Shop now Shop now Shop now Up to 70% off Fashion Shop All Amazon Fashion Cloud Drive Photos Learn More Amazon Pantry Food & Drink Beauty Shop now Shop Fire Shop Kindle Listen with Prime Shop now Shop now

Customer Reviews

4.5 out of 5 stars229
4.5 out of 5 stars
Format: PaperbackChange
Price:£8.99+ Free shipping with Amazon Prime
Your rating(Clear)Rate this item


There was a problem filtering reviews right now. Please try again later.

on 24 April 2014
I read My Mad Fat Diary and My Mad(der) Fat(ter) Diary after seeing Series 1 & 2 of My Mad Fat Diary on E4 and 4oD. It was fascinating to find out which of the code-named boys was the real Finn, who was the real Chop, and who Chloe really was, etc.

I don't want to put too many spoilers for the book here. Suffice to say that Tom Bidwell added some interesting stuff when he wrote his TV screenplay, but there are many things in the book which did get included in the TV series. When you read the diaries you get a deeper insight into why Rae sometimes teased boys she was secretly in love with; and why she often pretended she just saw them as friends. Her fears went beyond a simple loathing of herself or her body. Watch out for a huge revelation halfway through the second book.

Throughout both books there is Rae Earl's wonderful witty sense of humour. The way she describes music she hates never fails to be hilarious. There are also some very sad moments that can move you to tears.

What I love is that Rae Earl went through all of that roller-coaster of emotions and tribulations in her teens, and now candidly shares it all with us in two wonderful books. It's so amazing to think that while she was going through all of those experiences, she had no idea that she would one day be a famous, successful author - and lucky in love as well.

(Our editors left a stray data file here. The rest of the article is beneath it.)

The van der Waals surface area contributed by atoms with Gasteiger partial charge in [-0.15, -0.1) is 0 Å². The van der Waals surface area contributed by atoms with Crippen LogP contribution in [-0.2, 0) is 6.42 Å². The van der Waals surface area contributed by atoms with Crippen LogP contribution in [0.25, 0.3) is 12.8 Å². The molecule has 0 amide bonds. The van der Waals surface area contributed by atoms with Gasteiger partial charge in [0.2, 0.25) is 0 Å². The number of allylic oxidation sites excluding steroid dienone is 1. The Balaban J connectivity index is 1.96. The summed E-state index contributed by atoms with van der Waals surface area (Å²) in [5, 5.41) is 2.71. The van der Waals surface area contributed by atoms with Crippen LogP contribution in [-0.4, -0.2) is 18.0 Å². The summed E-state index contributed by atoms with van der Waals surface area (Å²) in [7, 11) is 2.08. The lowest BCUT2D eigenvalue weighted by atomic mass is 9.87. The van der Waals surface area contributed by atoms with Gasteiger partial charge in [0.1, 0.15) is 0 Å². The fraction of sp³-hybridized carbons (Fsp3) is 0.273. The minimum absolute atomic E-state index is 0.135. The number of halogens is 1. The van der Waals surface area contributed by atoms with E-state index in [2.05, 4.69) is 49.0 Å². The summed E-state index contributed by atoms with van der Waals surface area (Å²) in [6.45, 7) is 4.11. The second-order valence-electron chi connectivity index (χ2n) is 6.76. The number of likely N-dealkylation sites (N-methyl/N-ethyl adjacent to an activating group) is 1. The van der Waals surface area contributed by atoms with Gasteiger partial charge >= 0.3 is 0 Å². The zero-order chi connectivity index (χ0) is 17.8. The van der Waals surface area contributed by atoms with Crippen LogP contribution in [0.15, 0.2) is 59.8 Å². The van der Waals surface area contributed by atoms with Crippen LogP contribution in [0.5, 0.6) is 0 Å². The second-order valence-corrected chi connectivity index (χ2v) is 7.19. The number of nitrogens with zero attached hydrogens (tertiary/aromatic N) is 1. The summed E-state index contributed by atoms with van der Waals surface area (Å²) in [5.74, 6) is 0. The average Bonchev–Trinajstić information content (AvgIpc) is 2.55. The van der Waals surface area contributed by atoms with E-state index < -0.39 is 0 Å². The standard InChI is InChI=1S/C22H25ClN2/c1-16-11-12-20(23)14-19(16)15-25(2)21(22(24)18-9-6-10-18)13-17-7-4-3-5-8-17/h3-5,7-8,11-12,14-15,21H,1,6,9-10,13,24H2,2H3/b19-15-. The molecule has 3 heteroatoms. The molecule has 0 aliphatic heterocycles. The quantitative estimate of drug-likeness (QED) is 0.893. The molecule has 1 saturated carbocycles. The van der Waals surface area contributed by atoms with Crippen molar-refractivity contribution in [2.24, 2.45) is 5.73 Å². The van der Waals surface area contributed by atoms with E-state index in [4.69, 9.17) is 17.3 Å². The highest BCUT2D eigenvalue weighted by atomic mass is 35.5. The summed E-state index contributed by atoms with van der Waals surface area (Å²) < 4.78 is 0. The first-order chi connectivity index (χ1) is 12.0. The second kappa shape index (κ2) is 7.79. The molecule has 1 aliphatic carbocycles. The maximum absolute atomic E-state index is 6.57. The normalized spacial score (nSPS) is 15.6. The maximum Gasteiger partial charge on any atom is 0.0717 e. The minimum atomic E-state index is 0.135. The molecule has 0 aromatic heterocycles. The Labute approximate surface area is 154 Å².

- Sara Russell aka @pinkyandrexa on twitter
0Comment4 of 4 people found this helpful. Was this review helpful to you?YesNoReport abuse
on 9 September 2008
After the first few pages I had decided that I identified with fat, mad, Rae more than any person, real or fictional, in my entire life. The whole thing reads remarkably similar to my own teenage diary.

I would recommend this book to anyone who has ever been told they were the funny one and really, really hated it.
0Comment27 of 29 people found this helpful. Was this review helpful to you?YesNoReport abuse
TOP 1000 REVIEWERon 5 April 2014
I decided to read this book after the impressive TV series, which brilliantly portrayed the whole late Eighties life in Lincolnshire, and being a teenager, going to raves and being obsessed with guys. I also loved the fact that Rae's illness was very much highlighted in the series. Here, it was the biggest disappointment that the book did not really talk about Rae's mental issues, I would not even think how serious her condition was, but it almost made me cry, the way it was portrayed in the series. "My Fat, Mad Teenage Diary", the book, still made me laugh and I still enjoyed Rae's and her philosophising (and her poems!), but the book was just not enough... I understand that the diary is real extracts from Rae Earl's original diaries, but, perhaps, they were edited a bit too much, almost feeling a bit flimsy.